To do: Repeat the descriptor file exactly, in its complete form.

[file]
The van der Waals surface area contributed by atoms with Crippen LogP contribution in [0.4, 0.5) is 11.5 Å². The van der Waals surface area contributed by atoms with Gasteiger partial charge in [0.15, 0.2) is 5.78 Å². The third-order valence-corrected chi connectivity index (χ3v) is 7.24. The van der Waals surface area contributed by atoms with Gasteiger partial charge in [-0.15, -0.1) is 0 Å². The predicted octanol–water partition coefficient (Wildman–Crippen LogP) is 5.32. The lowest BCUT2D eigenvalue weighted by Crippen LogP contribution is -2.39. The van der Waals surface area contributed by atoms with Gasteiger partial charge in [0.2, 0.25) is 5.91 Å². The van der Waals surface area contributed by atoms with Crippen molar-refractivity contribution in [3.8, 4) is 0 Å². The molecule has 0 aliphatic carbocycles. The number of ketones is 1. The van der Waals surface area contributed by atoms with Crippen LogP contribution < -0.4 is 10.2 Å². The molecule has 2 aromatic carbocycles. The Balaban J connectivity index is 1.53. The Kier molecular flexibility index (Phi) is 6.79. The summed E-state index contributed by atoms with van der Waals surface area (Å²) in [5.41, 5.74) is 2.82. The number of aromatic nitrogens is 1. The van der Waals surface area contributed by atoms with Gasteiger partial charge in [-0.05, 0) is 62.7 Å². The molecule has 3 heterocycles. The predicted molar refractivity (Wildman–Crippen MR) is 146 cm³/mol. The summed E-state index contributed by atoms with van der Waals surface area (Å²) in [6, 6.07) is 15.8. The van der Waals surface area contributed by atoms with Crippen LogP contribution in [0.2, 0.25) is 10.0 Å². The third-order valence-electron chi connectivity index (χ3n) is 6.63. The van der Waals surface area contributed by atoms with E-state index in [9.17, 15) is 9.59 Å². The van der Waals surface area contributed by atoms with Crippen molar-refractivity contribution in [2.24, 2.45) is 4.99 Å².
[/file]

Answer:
The van der Waals surface area contributed by atoms with Crippen LogP contribution in [0.4, 0.5) is 11.5 Å². The van der Waals surface area contributed by atoms with Gasteiger partial charge in [0.15, 0.2) is 5.78 Å². The third-order valence-corrected chi connectivity index (χ3v) is 7.24. The van der Waals surface area contributed by atoms with Gasteiger partial charge in [-0.15, -0.1) is 0 Å². The predicted octanol–water partition coefficient (Wildman–Crippen LogP) is 5.32. The lowest BCUT2D eigenvalue weighted by Crippen LogP contribution is -2.39. The van der Waals surface area contributed by atoms with Gasteiger partial charge in [0.2, 0.25) is 5.91 Å². The van der Waals surface area contributed by atoms with Crippen molar-refractivity contribution in [3.8, 4) is 0 Å². The molecule has 0 aliphatic carbocycles. The number of ketones is 1. The van der Waals surface area contributed by atoms with Crippen LogP contribution < -0.4 is 10.2 Å². The molecule has 2 aromatic carbocycles. The Balaban J connectivity index is 1.53. The Kier molecular flexibility index (Phi) is 6.79. The summed E-state index contributed by atoms with van der Waals surface area (Å²) in [5.41, 5.74) is 2.82. The number of aromatic nitrogens is 1. The van der Waals surface area contributed by atoms with Gasteiger partial charge in [-0.05, 0) is 62.7 Å². The molecule has 3 heterocycles. The predicted molar refractivity (Wildman–Crippen MR) is 146 cm³/mol. The summed E-state index contributed by atoms with van der Waals surface area (Å²) in [6, 6.07) is 15.8. The van der Waals surface area contributed by atoms with Crippen LogP contribution in [0.2, 0.25) is 10.0 Å². The third-order valence-electron chi connectivity index (χ3n) is 6.63. The van der Waals surface area contributed by atoms with E-state index in [9.17, 15) is 9.59 Å². The van der Waals surface area contributed by atoms with Crippen molar-refractivity contribution in [2.24, 2.45) is 4.99 Å².